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Author: Subject: Let It Be... NAKED

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  posted on 10/8/2003 at 09:34 AM



http://www.cnn.com/2003/SHOWBIZ/Music/10/06/beatles.letitbe/index.html



'Stripped' Beatles album revealed

LONDON, England -- The Beatles' record company has unveiled the cover of a stripped-down version of the band's album, "Let It Be," which is due to be released next month.

"Let It Be ... Naked" features the original cover shot but as a negative in black-and-white mounted on a gray background, the idea being to strip the image back in the same way the music has been overhauled.

The new version of the album -- recorded amid acrimony mainly in 1969 and released the following year -- takes the music nearer their desire to return to basics, as expressed in the optimistic claim on the original sleeve, "This is a New Phase Beatles Album."

It strips away the orchestration and lavish production work of "Wall of Sound" producer Phil Spector, which had been criticized, not least by Sir Paul McCartney.

"Let It Be" was recorded before the acclaimed final album, "Abbey Road," but was released later due to disagreements that ultimately led to the band splitting in 1970.

The new version will be released November 17.

A statement from McCartney said: "If we'd have had today's technology back then, it would sound like this because this is the noise we made in the studio. It's all exactly as it was in the room. You're right there now."

The only other surviving Beatle Ringo Starr added: "When I first heard it, it was really uplifting. It took you back again to the times when we were this band, the Beatle band."

The track listing of "Let It Be ... Naked" differs from the 1970 release. Background dialogue, "Dig It" and "Maggie Mae" have been removed and "Don't Let Me Down" has been added.

A bonus 20-minute CD will be released with the album featuring extracts from the original sessions together with a booklet of historic photographs of the sessions.

The release of the album coincides with a surge in interest in the Fab Four following the success of the greatest hits album "1" which was released three years ago.

A spokesman for the band said: "As the release of 'Let It Be ... Naked' is coinciding with an increase in demand for guitar-based rock and quality pop, it is hoped that this new appeal to the young will be enduring."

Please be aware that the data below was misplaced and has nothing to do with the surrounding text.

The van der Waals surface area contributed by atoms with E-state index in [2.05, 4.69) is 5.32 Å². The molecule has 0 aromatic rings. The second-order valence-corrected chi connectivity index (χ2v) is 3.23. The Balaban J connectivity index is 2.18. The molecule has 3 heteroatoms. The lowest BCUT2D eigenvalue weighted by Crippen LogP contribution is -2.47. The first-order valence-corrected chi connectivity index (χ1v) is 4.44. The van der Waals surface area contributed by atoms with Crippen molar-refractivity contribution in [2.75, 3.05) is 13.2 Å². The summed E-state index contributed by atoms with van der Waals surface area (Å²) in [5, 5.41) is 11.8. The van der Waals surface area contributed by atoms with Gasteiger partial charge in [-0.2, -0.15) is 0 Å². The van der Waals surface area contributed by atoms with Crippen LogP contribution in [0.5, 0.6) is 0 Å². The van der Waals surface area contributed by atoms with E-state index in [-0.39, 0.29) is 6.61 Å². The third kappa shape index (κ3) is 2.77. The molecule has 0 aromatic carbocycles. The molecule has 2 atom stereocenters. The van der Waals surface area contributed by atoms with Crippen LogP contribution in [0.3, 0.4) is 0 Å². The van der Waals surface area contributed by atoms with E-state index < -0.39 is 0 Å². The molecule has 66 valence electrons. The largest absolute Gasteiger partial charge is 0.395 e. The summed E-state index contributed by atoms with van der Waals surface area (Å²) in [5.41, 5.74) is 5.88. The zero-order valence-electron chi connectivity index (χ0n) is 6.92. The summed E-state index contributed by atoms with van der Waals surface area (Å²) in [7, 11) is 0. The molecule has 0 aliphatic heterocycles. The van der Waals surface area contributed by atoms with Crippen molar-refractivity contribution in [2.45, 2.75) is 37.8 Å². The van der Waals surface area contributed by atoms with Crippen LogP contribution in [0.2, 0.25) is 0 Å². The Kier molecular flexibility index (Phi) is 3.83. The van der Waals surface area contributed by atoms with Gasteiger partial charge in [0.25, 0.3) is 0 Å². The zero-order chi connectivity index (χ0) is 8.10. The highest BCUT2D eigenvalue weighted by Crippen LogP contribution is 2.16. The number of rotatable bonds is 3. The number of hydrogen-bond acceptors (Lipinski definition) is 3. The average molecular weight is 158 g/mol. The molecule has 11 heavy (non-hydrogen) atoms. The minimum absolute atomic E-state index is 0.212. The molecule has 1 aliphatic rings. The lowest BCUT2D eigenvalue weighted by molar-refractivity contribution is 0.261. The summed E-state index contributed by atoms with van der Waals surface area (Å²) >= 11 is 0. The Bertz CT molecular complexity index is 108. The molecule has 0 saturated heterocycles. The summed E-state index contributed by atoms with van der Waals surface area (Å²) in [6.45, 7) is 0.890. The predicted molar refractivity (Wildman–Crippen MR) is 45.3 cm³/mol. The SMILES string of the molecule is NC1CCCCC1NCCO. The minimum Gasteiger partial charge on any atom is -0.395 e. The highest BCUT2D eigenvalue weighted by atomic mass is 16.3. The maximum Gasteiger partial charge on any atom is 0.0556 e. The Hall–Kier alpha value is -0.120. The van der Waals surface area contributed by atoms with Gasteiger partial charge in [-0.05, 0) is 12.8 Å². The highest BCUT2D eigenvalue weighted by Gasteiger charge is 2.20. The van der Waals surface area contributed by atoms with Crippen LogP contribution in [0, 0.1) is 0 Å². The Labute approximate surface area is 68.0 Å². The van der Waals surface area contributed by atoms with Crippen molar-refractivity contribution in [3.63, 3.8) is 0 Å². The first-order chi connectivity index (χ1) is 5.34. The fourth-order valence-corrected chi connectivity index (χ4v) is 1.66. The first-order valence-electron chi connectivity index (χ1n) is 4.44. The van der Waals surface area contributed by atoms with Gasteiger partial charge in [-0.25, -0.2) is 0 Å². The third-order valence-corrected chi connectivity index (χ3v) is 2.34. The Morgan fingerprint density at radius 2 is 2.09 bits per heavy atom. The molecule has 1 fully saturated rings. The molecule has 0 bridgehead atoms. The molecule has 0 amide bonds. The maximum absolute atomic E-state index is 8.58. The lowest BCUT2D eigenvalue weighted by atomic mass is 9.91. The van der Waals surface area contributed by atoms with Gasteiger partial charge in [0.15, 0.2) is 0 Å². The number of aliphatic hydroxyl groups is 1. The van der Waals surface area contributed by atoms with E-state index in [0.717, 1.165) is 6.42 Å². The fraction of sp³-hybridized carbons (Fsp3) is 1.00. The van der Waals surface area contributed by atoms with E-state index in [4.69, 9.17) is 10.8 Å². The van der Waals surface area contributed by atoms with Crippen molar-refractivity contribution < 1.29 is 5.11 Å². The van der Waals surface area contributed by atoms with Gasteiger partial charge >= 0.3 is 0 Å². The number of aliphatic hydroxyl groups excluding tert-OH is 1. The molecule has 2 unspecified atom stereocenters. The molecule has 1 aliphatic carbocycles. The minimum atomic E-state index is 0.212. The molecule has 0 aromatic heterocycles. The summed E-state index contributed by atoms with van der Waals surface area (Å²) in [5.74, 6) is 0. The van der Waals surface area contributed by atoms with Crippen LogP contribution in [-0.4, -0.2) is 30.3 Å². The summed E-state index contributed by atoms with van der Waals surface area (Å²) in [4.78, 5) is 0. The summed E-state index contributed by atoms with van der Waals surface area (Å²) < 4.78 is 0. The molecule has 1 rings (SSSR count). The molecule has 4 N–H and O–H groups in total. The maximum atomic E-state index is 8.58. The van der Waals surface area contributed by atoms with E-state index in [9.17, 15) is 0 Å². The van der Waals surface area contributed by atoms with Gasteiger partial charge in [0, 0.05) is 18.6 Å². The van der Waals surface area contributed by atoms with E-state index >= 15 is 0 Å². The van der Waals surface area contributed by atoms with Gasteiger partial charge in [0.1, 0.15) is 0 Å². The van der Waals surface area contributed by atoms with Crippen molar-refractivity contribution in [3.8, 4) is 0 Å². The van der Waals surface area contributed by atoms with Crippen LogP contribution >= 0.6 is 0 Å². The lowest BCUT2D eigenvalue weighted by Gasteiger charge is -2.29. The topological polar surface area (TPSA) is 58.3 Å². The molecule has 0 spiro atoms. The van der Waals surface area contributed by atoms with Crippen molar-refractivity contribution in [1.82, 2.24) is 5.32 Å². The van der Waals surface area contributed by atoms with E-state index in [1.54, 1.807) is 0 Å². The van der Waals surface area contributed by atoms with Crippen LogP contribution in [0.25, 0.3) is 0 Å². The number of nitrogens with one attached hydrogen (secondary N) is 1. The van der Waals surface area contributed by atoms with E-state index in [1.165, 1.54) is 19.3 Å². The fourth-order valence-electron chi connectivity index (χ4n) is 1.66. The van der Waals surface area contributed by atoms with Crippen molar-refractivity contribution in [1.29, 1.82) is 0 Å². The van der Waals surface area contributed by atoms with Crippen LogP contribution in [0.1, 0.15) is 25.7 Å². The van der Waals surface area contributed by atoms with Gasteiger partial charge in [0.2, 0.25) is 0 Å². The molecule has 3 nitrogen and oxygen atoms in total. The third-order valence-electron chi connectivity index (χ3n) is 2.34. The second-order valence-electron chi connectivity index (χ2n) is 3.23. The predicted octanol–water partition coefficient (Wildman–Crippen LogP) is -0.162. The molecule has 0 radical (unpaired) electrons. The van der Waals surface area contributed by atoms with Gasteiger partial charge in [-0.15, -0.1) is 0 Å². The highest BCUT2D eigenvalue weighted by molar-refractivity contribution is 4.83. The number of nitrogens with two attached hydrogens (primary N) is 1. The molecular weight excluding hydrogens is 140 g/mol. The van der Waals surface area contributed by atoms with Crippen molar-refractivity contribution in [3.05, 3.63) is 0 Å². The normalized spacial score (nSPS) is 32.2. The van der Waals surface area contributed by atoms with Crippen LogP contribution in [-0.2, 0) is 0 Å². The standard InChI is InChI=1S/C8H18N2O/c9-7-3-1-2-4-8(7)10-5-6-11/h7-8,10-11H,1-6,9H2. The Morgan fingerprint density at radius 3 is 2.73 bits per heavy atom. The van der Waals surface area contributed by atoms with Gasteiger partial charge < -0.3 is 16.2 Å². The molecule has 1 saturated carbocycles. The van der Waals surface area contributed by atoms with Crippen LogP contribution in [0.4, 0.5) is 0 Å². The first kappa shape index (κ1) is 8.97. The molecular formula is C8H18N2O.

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Glad to see they finally got this right...



 

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  posted on 10/8/2003 at 09:53 AM
Well I, for one, loved Spector's job on "Let It Be"...

"The Long and Winding Road" came out beautifully, as did "Across the Universe" and "I, Me, Mine"

Still, I'll pick this up.

 

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  posted on 10/8/2003 at 10:22 AM
Yea, I will definately be picking this up as well. I believe i read somewhere also that Paul is re-packaging the movie for a DVD re-release.

I didnt care much for Spectors production on the original, especially after hearing some of the 'stripped down" versions on te Anthology set. Long And Winding Road is much better without all that extra crap that Spector added, IMHO

 

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  posted on 10/8/2003 at 10:39 AM
Chuck, you shouldn't tease us. I was expecting an entirely different topic on this thread.

 

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  posted on 10/8/2003 at 10:52 AM
To be honest with you, I think this album just shows, yet again, how "good ol' Paulie" is hijacking the Beatles legacy, to serve his own purposes.

For Paul to claim that the original Spector album was not what the Beatles wanted is disingenous at best, and a downright lie in some eyes - all four Beatles passed this for release in 1970 and it was only after its release (and ever since) that Paul has complained about it.

I'm sure he finds it very convenient to put this out, now that the other "difficult" voice has gone (ie. George's passing) - i'm just surprised that Yoko and Olivia Harrison have okay'd the project, particularly in view of the very selective quotes by their respective dead husbands used in the promotional blurb. Would they have approved? Who knows, though I have my own suspicions...